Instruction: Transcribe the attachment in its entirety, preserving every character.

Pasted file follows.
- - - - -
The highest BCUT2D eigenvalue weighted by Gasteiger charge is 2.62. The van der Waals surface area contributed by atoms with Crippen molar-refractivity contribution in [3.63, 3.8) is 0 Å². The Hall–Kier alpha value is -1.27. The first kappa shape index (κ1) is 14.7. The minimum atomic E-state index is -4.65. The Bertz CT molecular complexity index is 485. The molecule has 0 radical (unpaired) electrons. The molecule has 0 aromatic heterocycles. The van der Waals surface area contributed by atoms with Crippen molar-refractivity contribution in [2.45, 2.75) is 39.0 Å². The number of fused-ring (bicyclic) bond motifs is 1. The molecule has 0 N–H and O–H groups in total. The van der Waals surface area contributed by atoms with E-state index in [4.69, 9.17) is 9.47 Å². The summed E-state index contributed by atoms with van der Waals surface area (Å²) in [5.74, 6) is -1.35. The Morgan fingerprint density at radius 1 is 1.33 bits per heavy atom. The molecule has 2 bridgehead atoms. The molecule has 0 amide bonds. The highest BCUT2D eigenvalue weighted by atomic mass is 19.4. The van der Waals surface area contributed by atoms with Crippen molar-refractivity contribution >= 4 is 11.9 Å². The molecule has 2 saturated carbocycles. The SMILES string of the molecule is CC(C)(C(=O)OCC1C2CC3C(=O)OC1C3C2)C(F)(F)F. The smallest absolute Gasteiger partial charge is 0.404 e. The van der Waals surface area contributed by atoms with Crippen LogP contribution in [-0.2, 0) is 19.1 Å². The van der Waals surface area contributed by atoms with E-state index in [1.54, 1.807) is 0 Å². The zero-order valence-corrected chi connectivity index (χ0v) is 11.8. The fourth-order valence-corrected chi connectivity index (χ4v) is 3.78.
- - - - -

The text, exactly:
The highest BCUT2D eigenvalue weighted by Gasteiger charge is 2.62. The van der Waals surface area contributed by atoms with Crippen molar-refractivity contribution in [3.63, 3.8) is 0 Å². The Hall–Kier alpha value is -1.27. The first kappa shape index (κ1) is 14.7. The minimum atomic E-state index is -4.65. The Bertz CT molecular complexity index is 485. The molecule has 0 radical (unpaired) electrons. The molecule has 0 aromatic heterocycles. The van der Waals surface area contributed by atoms with Crippen molar-refractivity contribution in [2.45, 2.75) is 39.0 Å². The number of fused-ring (bicyclic) bond motifs is 1. The molecule has 0 N–H and O–H groups in total. The van der Waals surface area contributed by atoms with E-state index in [4.69, 9.17) is 9.47 Å². The summed E-state index contributed by atoms with van der Waals surface area (Å²) in [5.74, 6) is -1.35. The Morgan fingerprint density at radius 1 is 1.33 bits per heavy atom. The molecule has 2 bridgehead atoms. The molecule has 0 amide bonds. The highest BCUT2D eigenvalue weighted by atomic mass is 19.4. The van der Waals surface area contributed by atoms with Crippen molar-refractivity contribution >= 4 is 11.9 Å². The molecule has 2 saturated carbocycles. The SMILES string of the molecule is CC(C)(C(=O)OCC1C2CC3C(=O)OC1C3C2)C(F)(F)F. The smallest absolute Gasteiger partial charge is 0.404 e. The van der Waals surface area contributed by atoms with Crippen LogP contribution in [-0.2, 0) is 19.1 Å². The van der Waals surface area contributed by atoms with E-state index in [1.54, 1.807) is 0 Å². The zero-order valence-corrected chi connectivity index (χ0v) is 11.8. The fourth-order valence-corrected chi connectivity index (χ4v) is 3.78.